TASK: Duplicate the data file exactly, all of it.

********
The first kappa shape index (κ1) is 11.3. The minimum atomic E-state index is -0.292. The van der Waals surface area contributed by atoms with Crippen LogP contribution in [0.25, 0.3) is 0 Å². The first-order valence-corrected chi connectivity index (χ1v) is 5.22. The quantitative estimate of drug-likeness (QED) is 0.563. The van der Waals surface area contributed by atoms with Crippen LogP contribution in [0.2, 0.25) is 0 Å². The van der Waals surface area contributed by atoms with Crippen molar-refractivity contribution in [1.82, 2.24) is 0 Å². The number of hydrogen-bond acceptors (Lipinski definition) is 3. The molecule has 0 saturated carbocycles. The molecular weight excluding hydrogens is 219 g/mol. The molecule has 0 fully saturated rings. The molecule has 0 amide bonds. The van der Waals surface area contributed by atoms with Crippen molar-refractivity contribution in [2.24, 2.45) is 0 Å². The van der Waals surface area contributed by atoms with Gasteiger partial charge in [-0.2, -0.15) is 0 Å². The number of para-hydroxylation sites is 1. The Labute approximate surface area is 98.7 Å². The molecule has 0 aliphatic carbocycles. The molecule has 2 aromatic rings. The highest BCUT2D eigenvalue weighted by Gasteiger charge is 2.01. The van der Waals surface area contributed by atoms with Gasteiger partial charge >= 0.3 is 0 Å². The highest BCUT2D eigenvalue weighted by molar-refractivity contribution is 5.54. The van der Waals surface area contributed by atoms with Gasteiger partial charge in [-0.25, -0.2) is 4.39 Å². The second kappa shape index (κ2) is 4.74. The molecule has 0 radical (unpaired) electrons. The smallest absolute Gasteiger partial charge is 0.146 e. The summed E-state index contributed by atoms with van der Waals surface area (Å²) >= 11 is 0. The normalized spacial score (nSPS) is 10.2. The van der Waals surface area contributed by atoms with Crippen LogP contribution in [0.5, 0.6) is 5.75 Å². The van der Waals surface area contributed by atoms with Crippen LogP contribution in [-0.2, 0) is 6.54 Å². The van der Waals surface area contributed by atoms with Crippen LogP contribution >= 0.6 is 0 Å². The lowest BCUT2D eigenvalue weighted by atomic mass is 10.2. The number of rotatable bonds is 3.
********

The first kappa shape index (κ1) is 11.3. The minimum atomic E-state index is -0.292. The van der Waals surface area contributed by atoms with Crippen LogP contribution in [0.25, 0.3) is 0 Å². The first-order valence-corrected chi connectivity index (χ1v) is 5.22. The quantitative estimate of drug-likeness (QED) is 0.563. The van der Waals surface area contributed by atoms with Crippen LogP contribution in [0.2, 0.25) is 0 Å². The van der Waals surface area contributed by atoms with Crippen molar-refractivity contribution in [1.82, 2.24) is 0 Å². The number of hydrogen-bond acceptors (Lipinski definition) is 3. The molecule has 0 saturated carbocycles. The molecular weight excluding hydrogens is 219 g/mol. The molecule has 0 fully saturated rings. The molecule has 0 amide bonds. The van der Waals surface area contributed by atoms with Crippen molar-refractivity contribution in [2.24, 2.45) is 0 Å². The van der Waals surface area contributed by atoms with Gasteiger partial charge in [-0.2, -0.15) is 0 Å². The number of para-hydroxylation sites is 1. The Labute approximate surface area is 98.7 Å². The molecule has 0 aliphatic carbocycles. The molecule has 2 aromatic rings. The highest BCUT2D eigenvalue weighted by Gasteiger charge is 2.01. The van der Waals surface area contributed by atoms with Gasteiger partial charge >= 0.3 is 0 Å². The highest BCUT2D eigenvalue weighted by molar-refractivity contribution is 5.54. The van der Waals surface area contributed by atoms with Gasteiger partial charge in [-0.25, -0.2) is 4.39 Å². The second kappa shape index (κ2) is 4.74. The molecule has 0 radical (unpaired) electrons. The smallest absolute Gasteiger partial charge is 0.146 e. The summed E-state index contributed by atoms with van der Waals surface area (Å²) >= 11 is 0. The normalized spacial score (nSPS) is 10.2. The van der Waals surface area contributed by atoms with Crippen LogP contribution in [0.5, 0.6) is 5.75 Å². The van der Waals surface area contributed by atoms with Crippen LogP contribution in [-0.2, 0) is 6.54 Å². The van der Waals surface area contributed by atoms with Crippen LogP contribution >= 0.6 is 0 Å². The lowest BCUT2D eigenvalue weighted by atomic mass is 10.2. The number of rotatable bonds is 3.